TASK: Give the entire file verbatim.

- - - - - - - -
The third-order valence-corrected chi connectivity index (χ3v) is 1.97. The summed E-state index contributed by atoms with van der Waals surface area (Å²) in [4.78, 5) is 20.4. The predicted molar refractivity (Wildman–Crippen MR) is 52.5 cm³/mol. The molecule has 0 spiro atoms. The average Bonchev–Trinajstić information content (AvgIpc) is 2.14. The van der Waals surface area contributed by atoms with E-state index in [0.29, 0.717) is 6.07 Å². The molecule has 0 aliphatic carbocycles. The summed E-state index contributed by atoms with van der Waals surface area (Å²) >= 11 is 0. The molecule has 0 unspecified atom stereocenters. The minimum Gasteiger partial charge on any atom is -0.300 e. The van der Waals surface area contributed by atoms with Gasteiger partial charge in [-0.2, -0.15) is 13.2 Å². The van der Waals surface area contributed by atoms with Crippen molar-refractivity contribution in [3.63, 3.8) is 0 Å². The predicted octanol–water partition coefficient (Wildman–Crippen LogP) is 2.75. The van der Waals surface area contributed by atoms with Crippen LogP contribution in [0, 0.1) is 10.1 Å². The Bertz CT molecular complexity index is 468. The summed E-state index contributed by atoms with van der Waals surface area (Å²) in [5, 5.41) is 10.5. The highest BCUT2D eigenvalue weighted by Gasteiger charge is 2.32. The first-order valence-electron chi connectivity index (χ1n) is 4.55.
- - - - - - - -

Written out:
The third-order valence-corrected chi connectivity index (χ3v) is 1.97. The summed E-state index contributed by atoms with van der Waals surface area (Å²) in [4.78, 5) is 20.4. The predicted molar refractivity (Wildman–Crippen MR) is 52.5 cm³/mol. The molecule has 0 spiro atoms. The average Bonchev–Trinajstić information content (AvgIpc) is 2.14. The van der Waals surface area contributed by atoms with E-state index in [0.29, 0.717) is 6.07 Å². The molecule has 0 aliphatic carbocycles. The summed E-state index contributed by atoms with van der Waals surface area (Å²) >= 11 is 0. The molecule has 0 unspecified atom stereocenters. The minimum Gasteiger partial charge on any atom is -0.300 e. The van der Waals surface area contributed by atoms with Gasteiger partial charge in [-0.2, -0.15) is 13.2 Å². The van der Waals surface area contributed by atoms with Crippen molar-refractivity contribution in [3.63, 3.8) is 0 Å². The predicted octanol–water partition coefficient (Wildman–Crippen LogP) is 2.75. The van der Waals surface area contributed by atoms with Crippen LogP contribution in [0, 0.1) is 10.1 Å². The Bertz CT molecular complexity index is 468. The summed E-state index contributed by atoms with van der Waals surface area (Å²) in [5, 5.41) is 10.5. The highest BCUT2D eigenvalue weighted by Gasteiger charge is 2.32. The first-order valence-electron chi connectivity index (χ1n) is 4.55.